BY H. JOSE BOSCH
Let's be honest: This weekend is awful if you're a Big Ten fan. With a few exceptions, most of the conference games will be painful to watch. But there are no breaks in writing Around the Big Ten. So if you want to know what's going to happen this weekend (and you do because you won't be able to actually see most of the games), read on.
Akron at No 12 Ohio State - Noon, Big Ten Network
BY DANIEL BROMWICH AND SCOTT BELL
Where should most of the blame lie?
BY SCOTT BELL
Michigan coach Lloyd Carr isn't going anywhere. But if you flip on ESPN, pick up a national newspaper or ask around campus, you might not know that.
Since Saturday's loss to Appalachian State, the only coach to win a National Championship in the last 60 years at Michigan has been under intense scrutiny from both fans and the media about his future.
Earlier this week, a quartet of seniors defended Carr at the team's weekly press conference on Monday.
BY H. JOSE BOSCH
Week one of the college football season wasn't supposed to be eventful. It turned out a little differently. At any rate, week two should be interesting for reasons not related to catastrophic losses, and one top-10 team will fall before the sun sets on a second weekend of college football. Read on to find out who.
No. 3 West Virginia at Marshall - 11:10 a.m., ESPN
(6-7, 8th in the Big Ten)
Key returnees: DE Ken Iwebema, RB Albert Young, LB Mike Klinkenborg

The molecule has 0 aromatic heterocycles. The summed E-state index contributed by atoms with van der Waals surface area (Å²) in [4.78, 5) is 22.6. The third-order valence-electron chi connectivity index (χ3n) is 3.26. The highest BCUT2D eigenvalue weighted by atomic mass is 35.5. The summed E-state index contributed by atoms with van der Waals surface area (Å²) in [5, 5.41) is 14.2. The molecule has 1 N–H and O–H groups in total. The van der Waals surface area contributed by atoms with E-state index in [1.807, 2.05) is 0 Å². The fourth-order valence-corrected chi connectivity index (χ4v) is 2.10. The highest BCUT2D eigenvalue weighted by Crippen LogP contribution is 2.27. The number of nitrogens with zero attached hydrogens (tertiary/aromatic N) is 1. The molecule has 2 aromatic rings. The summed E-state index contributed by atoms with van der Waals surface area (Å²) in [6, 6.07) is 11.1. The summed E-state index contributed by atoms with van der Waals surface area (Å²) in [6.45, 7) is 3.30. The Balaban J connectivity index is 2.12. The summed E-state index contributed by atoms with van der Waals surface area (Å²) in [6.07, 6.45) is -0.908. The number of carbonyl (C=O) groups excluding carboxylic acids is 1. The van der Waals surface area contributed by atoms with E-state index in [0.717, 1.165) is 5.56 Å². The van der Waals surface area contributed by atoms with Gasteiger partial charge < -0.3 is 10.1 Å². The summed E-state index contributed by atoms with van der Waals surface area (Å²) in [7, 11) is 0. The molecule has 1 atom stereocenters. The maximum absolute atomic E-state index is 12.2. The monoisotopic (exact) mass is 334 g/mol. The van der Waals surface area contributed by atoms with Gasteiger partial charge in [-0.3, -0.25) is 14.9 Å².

Player to watch: Yet another QB in this spot, but it seems that no contender other than Michigan in the conference is completely confident in its quarterback. Hawkeye Jake Christensen replaces Tate at the helm of the offense, and his ability to get the job done will determine where Iowa finishes.
BY JACK HERMAN
College football historians will eventually decide where Michigan's 34-32 loss to Appalachian State ranks among the sport's all-time greatest upsets. But there's no debate over part of the fallout.
Ranked fifth to start the season, the Wolverines fell out of the Associated Press Top 25 poll released yesterday. Since the poll expanded to 25 teams in 1989, no team has ever fallen further.
Michigan placed 33rd in the poll, tallying 39 points. Southern Cal took the top spot with 1,619 points.
(8-5, 5th in the Big Ten)
Key returnees: WR Dorien Bryant, DE Cliff Avril
Player to watch: Quarterback Curtis Painter. With receivers like Dorien Bryant, Painter has the weapons he needs to lead the offense. But although he led the Big Ten in passing by more than 1,000 yards, he'll have to improve upon last year's 129.12 QB rating if he wants to command what could be among the Big Ten's most potent offenses.
Reason for optimism: The Boilermakers return 20 starters from last year's bowl team.
Illinois Fighting Illini
(2-11, 11th in the Big Ten)
Key returnees: QB Juice Williams, MLB J. Lehman
Player to watch: Williams. Last season, Williams was erratic at best with his passing accuracy, and coach Ron Zook would like to see the sophomore grow into the leader of the Fighting Illini.
Reason for optimism: Zook boasts an explosive and fast defensive unit that should keep games close.
(5-7, 7th in Big Ten)
Key returners: QB Kellen Lewis, CB Tracy Porter
Player to watch: James Hardy. The wide receiver will be the key to stretching the field and giving Indiana an aerial weapon.
Reason for optimism: Lewis, running back Marcus Thigpen and wide receiver James Hardy form an offensive core that could be tough to stop.
Michigan State Spartans
(4-8, T-9th in the Big Ten)
Key returnees: RB Javon Ringer, LB SirDarean Adams
Player to watch: Ringer. First-year coach Mark Dantonio uses a conservative offensive gameplan relying on a strong running game. Ringer wasn't happy with his inconsistent touches last season, and he'll have his chance to shine under Dantonio.
Reason for optimism: Dantonio is a straight shooter. Spartan fans won't have to sit through monumental collapses and face slaps of the John L. Smith teams.